Your 2017 reading list

Year in books

Doesn’t this time of year just make you want to stay inside, escape the cold and curl up under a blanket? It’s the perfect opportunity to while away the days with a few good books.

No, this isn’t a way to escape intimidating New Year’s exercise regimens: it’s an opportunity to improve your life. There are several ways in which reading is beneficial to your health and wellbeing: from reducing stress to helping you sleep better, making you more empathetic and keeping your brain in shape.

Why bother reading a book if you can watch it instead?
Because it’s almost always better than the film.

And yet, despite this, nearly four million of us never read for pleasure. And according to YouGov, 18-24 and 25-39 year olds are reading less now than they used to, and less than half of us (47%) are devouring books on a regular basis.

So why not make reading more books a resolution for the year ahead? Armed with our list of ‘must-reads’, it’s one that’ll be easy to keep.

Films coming soon

Why bother reading a book if you can watch it instead? Because it’s almost always better than the film. Just make sure you’ve finished it before it hits the big screen so no one spoils the ending.

  • A Dog’s Purpose by W. Bruce Cameron

    If you’re a cat person, prepare to be turned. The film – starring Dennis Quaid and a host of cute pooches – opens in the UK in April.

  • Wonder by R. J. Palacio

    A sensational book that broadens your mind to disability and, hopefully, makes you a kinder human being to boot. The film is due to hit cinema screens in April.

  • It by Stephen King

    If you suffer a fear of clowns (or coulrophobia) and were a teenager in the ‘90s, Stephen King’s It is probably at least partly to blame. The horror arrives here in September.

Anniversaries in 2017

Sound in-the-know about topical historical events and impress your peers at dinner parties. 

  • Endurance: Shackleton’s Incredible Voyage by Alfred Lansing 

    January is the 95th anniversary of Sir Ernest Shackleton’s death. Read about human endurance in the face of adversity during his fateful trip to the Antarctic.

  • Amelia Lost: The Life and Disappearance of Amelia Earhart by Candace Fleming 

    80 years ago this July, Amelia Earhart mysteriously disappeared on a round-the-world flight. Pitched at children but equally appealing to adults, this book explores the life and death of the first woman to fly solo across the Atlantic.

Last year’s prize-winners

2016 was a good year for books. Here are some of our favourites. 

  • The Sellout by Paul Beatty

    This fusion of biting satire and themes of racial diversity scooped the 2016 Man Booker Prize. It begins, “This may be hard to believe, coming from a black man, but I’ve never stolen anything.” Shockingly funny.

  • The Glorious Heresies by Lisa McInerney

    This debut novelist is making waves with her story of an accidental murder and subsequent consequences for a handful of misfits in post-crash Ireland. Brilliant. Winner of the Baileys Women’s Prize for Fiction.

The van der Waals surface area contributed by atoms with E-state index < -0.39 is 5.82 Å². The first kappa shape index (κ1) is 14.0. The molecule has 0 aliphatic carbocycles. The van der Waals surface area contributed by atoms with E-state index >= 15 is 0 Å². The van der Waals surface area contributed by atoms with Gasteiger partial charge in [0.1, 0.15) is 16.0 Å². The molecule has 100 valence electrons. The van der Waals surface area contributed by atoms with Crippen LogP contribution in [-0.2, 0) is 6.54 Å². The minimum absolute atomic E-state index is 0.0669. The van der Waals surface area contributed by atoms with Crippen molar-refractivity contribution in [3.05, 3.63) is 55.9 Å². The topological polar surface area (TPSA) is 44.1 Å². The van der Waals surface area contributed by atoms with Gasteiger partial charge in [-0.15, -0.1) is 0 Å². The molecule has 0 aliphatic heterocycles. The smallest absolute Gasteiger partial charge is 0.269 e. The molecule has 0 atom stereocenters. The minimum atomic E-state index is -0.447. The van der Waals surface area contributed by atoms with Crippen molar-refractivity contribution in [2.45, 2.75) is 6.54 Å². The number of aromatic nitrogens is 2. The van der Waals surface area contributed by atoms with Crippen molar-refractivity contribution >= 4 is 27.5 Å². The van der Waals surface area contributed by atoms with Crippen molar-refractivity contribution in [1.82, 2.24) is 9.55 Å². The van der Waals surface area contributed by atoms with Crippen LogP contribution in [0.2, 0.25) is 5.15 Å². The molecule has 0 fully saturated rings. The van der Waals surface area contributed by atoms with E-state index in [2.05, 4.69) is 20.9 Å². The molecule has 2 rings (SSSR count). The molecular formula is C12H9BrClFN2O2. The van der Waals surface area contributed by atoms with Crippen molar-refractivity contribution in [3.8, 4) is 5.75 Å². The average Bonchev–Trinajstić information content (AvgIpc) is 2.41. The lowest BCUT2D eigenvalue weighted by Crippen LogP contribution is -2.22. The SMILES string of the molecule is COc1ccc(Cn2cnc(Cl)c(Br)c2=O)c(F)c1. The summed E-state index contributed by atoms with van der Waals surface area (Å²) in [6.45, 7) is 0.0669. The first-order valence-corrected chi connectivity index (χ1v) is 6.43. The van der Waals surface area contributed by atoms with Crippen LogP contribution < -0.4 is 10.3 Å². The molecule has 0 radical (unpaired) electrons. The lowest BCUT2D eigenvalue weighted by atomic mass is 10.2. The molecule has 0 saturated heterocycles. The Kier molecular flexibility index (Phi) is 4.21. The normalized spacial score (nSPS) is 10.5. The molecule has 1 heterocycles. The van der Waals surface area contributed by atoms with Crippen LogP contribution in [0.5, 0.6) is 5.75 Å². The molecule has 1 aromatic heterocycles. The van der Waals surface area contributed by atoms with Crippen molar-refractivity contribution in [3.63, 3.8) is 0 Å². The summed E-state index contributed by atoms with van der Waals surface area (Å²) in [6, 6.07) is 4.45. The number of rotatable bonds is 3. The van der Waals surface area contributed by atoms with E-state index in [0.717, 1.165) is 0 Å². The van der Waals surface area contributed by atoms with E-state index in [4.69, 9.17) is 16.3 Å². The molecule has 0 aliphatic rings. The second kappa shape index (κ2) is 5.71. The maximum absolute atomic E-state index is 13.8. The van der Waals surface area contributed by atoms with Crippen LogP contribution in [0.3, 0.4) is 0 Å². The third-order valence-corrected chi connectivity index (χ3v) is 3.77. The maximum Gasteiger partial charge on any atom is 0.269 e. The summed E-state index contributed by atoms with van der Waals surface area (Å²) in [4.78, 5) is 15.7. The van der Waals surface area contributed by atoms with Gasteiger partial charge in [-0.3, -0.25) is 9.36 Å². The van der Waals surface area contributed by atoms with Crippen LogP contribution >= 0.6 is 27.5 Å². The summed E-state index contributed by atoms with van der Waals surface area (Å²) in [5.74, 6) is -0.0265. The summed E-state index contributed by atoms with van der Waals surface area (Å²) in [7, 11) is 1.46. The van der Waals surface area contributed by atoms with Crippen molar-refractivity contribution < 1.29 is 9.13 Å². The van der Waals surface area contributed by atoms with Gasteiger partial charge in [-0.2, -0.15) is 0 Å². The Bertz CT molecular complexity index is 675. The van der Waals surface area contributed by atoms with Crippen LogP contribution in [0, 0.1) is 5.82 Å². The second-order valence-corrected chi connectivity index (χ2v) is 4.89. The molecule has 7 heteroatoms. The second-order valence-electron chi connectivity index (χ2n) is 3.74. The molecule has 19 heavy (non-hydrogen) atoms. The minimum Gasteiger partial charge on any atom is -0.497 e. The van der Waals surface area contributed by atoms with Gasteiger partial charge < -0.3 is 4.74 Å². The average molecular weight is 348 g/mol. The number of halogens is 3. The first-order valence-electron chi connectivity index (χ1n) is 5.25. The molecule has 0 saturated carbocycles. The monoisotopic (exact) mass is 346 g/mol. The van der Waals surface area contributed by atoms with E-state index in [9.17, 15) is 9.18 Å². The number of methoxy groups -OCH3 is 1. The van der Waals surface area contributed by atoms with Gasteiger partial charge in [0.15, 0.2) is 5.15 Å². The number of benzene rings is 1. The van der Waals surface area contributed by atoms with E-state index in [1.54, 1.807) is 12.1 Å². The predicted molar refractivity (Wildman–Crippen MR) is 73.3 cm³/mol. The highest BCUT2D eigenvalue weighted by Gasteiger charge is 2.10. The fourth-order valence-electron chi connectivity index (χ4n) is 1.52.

• The Fifth Season: The Broken Earth, Book 1 by N. K. Jemisin

    Calling fantasy and sci-fi lovers: cancel all social engagements, stock up the snack cupboard and block out your weekend. This book was voted Best Novel at the Hugo Awards. Un-put-down-able.

Short stories for your commute

Brief periods of literary escapism for those rare moments when you’ve got time to yourself. Consider something longer if the trains are on strike.

  • The Paper Menagerie and Other Stories by Ken Liu

    Unexpected twists and turns in this compilation of science fiction and fantasy, by an author being heralded as a “once-in-a-generation talent”.

  • Kiss Kiss by Roald Dahl

    It’s an oldie but it’s a strange and twisted goodie.

Favourites from over the years

A mix of funny, inspirational, life-affirming and turbulent tales. Definite page-turners.

  • Elizabeth is Missing by Emma Healey

    Shining a very different light on dementia. You’ll laugh and cry all at once. Pass the tissues, somebody. No. There’s something in my eye...

  • Yes Man by Danny Wallace

    What would happen if you said yes to everything? Literally everything. This London comedian did just that.

Of course, reading is for life, not just the New Year.  Your local independent bookseller will be full of inspiration and personal recommendations.  Search for yours on the Booksellers Association website or download their app for when you’re out and about.

You can also read reviews on social reading site Goodreads or take a look at The Richard & Judy Book Clubat WH Smith. Amazon have also compiled a list of 100 Books to Read in a Lifetime

Reading needn’t cost a bomb: local libraries are a bookworm’s best friend. Just don’t forget to return them on time. 

If you don’t have time to read, many are also available as audiobooks. So you can enjoy them while gardening, commuting, exercising, or even pretending to be busy at work. 

Getting through the winter months has never looked so appealing. 

Cup of cocoa, anyone?

 

Image credit: ImageZoo / Alamy Stock Photo

 

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